Tutoring: iReady Repoty.png

 
 
 
iReady Repoty.png
Student Data
 
 
Iready report helps me to group students by their domain abilities when starting a new unit.
  • iReady Repoty.png
Student Data
 
 
Iready report helps me to group students by their domain abilities when starting a new unit.
 
Small-Group Instruction

Tutoring

This is where the magic happens. Using my formative assessment data, as well as online content data, I pull students from Workshop to Tutoring each day. This targeted lesson allows me to reinforce ideas, and fix misconceptions as well as give an opportunity for students to feel like they are getting from me what they need. Branding is important to me, and Tutoring seemed like an ideal way to frame the station for the students. In reality, that is exactly what it has become, with students asking questions and embracing their past mistakes as opportunities for growth.

Strategy Resources (5)
Teacher In Action
 
 
Student Data
 
 
Iready report helps me to group students by their domain abilities when starting a new unit.
Student Data
 
 
Student IXL report to see how they are progressing on assigned skills.
Strategy Explanation
 
 
This screencast overview shows how I select students for tutoring, and use the rest of Workshop to help remediate missed skills.
Student Data
 
 
Front Row has great reports with CC alligned questions that allow me to look at each standard and each student, while it assigns students content that will catch them up.
Teacher In Action
 
 
Student Data
 
 
Student IXL report to see how they are progressing on assigned skills.
Student Data
 
 
Front Row has great reports with CC alligned questions that allow me to look at each standard and each student, while it assigns students content that will catch them up.
Student Data
 
 
Iready report helps me to group students by their domain abilities when starting a new unit.
Strategy Explanation
 
 
This screencast overview shows how I select students for tutoring, and use the rest of Workshop to help remediate missed skills.
Daniel Utset-Guerrero
Holmes Elementary School
Miami, FL


 

About this strategy

Prep Time:
Long
Subject:
Math
Grade:
Fifth grade
Similar Strategies
Academic Culture
Peer Evaluations

I encourage my students to evaluate their peers whenever they are involved in discourse--both in side conversations as well as in class discussions. I implemented a system of Peer Evaluations, a process that involves students using silent hand signals, in order to give my students more voice in class. Some of my students want to say what they think and exert their opinions, but there isn't enough time for every student to share. Other students easily get distracted and need physical engagement to stay focused. Through Peer Evaluations, my students can share their thoughts and are pushed to stay focused throughout student discourse.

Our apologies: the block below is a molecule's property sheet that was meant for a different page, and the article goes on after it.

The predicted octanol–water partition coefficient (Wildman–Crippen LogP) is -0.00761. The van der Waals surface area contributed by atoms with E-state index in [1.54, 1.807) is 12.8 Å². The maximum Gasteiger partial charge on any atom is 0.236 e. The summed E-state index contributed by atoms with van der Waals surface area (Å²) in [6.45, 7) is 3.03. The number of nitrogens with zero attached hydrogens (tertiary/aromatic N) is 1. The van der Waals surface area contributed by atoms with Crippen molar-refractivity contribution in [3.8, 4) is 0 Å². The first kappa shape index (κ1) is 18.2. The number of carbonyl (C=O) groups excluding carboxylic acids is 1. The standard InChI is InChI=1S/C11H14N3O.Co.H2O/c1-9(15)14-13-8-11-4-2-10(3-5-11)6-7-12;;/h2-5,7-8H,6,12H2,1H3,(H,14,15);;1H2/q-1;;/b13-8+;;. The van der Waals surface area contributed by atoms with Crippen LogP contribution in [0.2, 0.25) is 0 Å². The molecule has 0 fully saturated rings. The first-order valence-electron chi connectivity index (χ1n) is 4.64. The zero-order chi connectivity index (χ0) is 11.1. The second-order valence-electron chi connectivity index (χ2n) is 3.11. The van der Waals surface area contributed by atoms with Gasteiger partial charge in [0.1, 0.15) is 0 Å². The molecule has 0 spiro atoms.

Assessment & Data
Daily Exit Tickets

I use Daily Exit Tickets to assess mastery of the day's objectives and to make sure students have a clear understanding of how they're doing. Students answer a few targeted questions on a Daily Exit Ticket, and the following day we review mastery shown by each student and celebrate their achievement (please see the "Data Review" strategy video). I read out each student's name who achieved mastery, and we quickly celebrate to recognize their hard work. For the students who have not reached mastery yet, this motivates them to keep striving to get that checkmark on the board. Rather than just using outdated student data from summative assessments, Daily Exit Tickets give me and my students a quick read on how they're growing throughout the week. Though these mini-assessments do not connect to my grading system, they allow me to track my students' daily progress throughout each week.

 
Whole-Group Instruction
Rapid Fire

Sometimes the only thing holding students back is practice time. It's amazing how much they can get done when they get themselves into a work frenzy. During Rapid Fire, we create a "controlled crazy" by playing techno music while students work in pairs to solve as many computation problems as possible in five minutes. This is a great strategy to use before taking the lesson to word problems, and provides a break from sitting quietly and attentively during the lesson. There is also always an element of choice in what the students want to focus on, helping them to adjust their self-evaluation for later on.

 
 
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